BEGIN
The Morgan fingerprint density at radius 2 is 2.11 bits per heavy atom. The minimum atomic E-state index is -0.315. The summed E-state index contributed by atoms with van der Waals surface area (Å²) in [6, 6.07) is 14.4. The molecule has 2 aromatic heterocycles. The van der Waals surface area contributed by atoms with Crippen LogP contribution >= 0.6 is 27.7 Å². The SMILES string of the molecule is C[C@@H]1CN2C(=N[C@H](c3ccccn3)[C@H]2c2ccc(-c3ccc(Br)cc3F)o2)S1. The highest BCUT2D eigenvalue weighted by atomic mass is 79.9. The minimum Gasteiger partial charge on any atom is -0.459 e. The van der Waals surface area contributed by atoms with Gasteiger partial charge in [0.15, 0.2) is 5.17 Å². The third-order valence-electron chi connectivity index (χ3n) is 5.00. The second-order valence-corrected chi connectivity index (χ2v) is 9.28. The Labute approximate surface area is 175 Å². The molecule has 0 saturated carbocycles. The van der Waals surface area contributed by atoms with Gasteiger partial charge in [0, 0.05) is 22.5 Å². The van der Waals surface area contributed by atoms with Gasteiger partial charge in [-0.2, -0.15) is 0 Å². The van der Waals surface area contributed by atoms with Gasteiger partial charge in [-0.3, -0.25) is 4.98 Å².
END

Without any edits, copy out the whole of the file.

The Morgan fingerprint density at radius 2 is 2.11 bits per heavy atom. The minimum atomic E-state index is -0.315. The summed E-state index contributed by atoms with van der Waals surface area (Å²) in [6, 6.07) is 14.4. The molecule has 2 aromatic heterocycles. The van der Waals surface area contributed by atoms with Crippen LogP contribution >= 0.6 is 27.7 Å². The SMILES string of the molecule is C[C@@H]1CN2C(=N[C@H](c3ccccn3)[C@H]2c2ccc(-c3ccc(Br)cc3F)o2)S1. The highest BCUT2D eigenvalue weighted by atomic mass is 79.9. The minimum Gasteiger partial charge on any atom is -0.459 e. The van der Waals surface area contributed by atoms with Gasteiger partial charge in [0.15, 0.2) is 5.17 Å². The third-order valence-electron chi connectivity index (χ3n) is 5.00. The second-order valence-corrected chi connectivity index (χ2v) is 9.28. The Labute approximate surface area is 175 Å². The molecule has 0 saturated carbocycles. The van der Waals surface area contributed by atoms with Gasteiger partial charge in [0, 0.05) is 22.5 Å². The van der Waals surface area contributed by atoms with Gasteiger partial charge in [-0.2, -0.15) is 0 Å². The van der Waals surface area contributed by atoms with Gasteiger partial charge in [-0.3, -0.25) is 4.98 Å².